Africa's Organic Peasantry: Beyond Romanticism by ProQuest

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									feeding the planet                                                      Features




                         Africa’s Organic Peasantry
                         Beyond Romanticism
                                                                                                                  PauL CoLLIer
  a G r I C u Lt u r e




                         I
                                n the Western imagination Africa now stands for
                                the antithesis of our own modern economy: its             PAUL COLLIER is Professor of Economics at
                                authenticity contrasting with our own contrivance.        Oxford and Director of the Centre for the
                                More specifically, the dominant image of Africa           Study of African Economies. He is the author
                                is that of the peasant farmer. In contrast to the         of The Bottom Billion which won the Lionel
                         large, commercial organization in which most of us find          Gelber and Arthur Ross prizes for 2008. His
                         employment, the African peasant is self-employed. In             latest book, Wars, Guns and Votes: Democracy
                         contrast to the global market into which we find ourselves       in Dangerous Places, was published in March.
                         integrated, the African peasant produces for subsistence.
                         In place of our restless mobility characterized by frequent
                         changes of job and home, the African peasant is rooted          of a lifestyle of which that of the African peasant is the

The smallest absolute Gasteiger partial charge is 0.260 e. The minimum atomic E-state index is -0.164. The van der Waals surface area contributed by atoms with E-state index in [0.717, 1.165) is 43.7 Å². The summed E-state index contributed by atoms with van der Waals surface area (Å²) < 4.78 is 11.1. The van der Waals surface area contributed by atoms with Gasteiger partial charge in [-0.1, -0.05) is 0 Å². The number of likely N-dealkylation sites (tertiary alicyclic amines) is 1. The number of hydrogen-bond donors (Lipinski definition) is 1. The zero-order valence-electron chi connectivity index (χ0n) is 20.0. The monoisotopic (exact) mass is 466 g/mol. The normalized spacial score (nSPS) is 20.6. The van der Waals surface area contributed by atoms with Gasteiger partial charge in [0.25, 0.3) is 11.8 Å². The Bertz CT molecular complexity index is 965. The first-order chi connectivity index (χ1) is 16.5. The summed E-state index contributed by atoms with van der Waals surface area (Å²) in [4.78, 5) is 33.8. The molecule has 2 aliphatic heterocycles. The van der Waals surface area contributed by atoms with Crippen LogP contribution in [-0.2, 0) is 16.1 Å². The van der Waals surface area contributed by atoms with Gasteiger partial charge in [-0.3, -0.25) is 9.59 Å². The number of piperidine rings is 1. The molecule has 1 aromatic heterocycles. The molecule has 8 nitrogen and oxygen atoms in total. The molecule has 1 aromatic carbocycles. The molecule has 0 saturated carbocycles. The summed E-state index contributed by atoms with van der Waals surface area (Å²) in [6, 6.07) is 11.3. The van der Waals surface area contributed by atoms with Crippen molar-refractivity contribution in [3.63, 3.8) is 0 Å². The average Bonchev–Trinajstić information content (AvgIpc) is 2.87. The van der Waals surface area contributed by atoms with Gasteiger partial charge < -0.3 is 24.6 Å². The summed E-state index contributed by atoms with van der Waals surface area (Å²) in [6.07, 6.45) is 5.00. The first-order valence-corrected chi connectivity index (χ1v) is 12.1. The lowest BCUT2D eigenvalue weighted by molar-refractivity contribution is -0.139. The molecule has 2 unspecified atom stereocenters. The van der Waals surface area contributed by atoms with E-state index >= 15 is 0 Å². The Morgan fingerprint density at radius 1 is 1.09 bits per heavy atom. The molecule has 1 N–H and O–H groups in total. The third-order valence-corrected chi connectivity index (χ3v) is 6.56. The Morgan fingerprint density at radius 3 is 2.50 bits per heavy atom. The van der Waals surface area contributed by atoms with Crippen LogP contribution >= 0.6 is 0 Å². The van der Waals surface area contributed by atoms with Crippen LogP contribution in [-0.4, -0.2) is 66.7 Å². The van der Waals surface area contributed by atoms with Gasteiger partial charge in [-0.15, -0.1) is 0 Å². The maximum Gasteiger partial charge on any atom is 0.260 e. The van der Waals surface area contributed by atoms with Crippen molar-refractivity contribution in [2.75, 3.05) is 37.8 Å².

to the ancestral soil. In contrast to our industrialized        hallmark.
                         destruction of the global environment, the African peasant          This is not how I see rural Africa: I see not a paradise
                         preserves as custodian the natural world. In contrast to our    but a prison. Peasant agriculture offers only a narrow
                         atomistic isolation, the African peasant is bound to a local    range of economic activities with little scope for sustaining
                         community by ties of kinship and reciprocity.                   decent livelihoods. In other societies people have escaped
                              As the global crisis has made starkly apparent, the de-    poverty by moving out of agriculture. The same is true
                         ficiencies of our own economy, so these contrary qualities      in Africa: young people want to leave the land; educated
                         of the African peasant economy look increasingly appeal-        people want to work in the cities. Above all, people want
                         ing. Indeed, the counter-culture in our own society: the        jobs: peasants are unavoidably thrust into the role of risk-
                         new emphasis upon the consumption of local produce, on          taking entrepreneurship, a role for which most people are
                         organic food, and on farmers’ markets, is a pallid version      unsuited. Globally, where people have the choice between

                          62   H A R v A R d I n T e R n A T I o n A l R e v I e W • Summer 2009
                                                 Features




                                                                                                                                 AfRICA’S ORGAnIC PEASAnTRy: BEyOnD ROMAnTICISM
the defined structure and safety of wage employment             peasant mode of organization has always been incompat-
and the open-ended responsibilities of the entrepreneur,        ible with economic development, but in Africa the issue
overwhelmingly they choose wage employment. entrepre-           is even starker than in other developing regions. Africa
neurs are important, but in a well-functioning economy          has the fastest population growth rate in the world, so
they are a small minority. The reality of peasant life is       that if the extra workforce is to be employed in peasant
one of drudgery, precarious insecurity, and frustration of      agr
								
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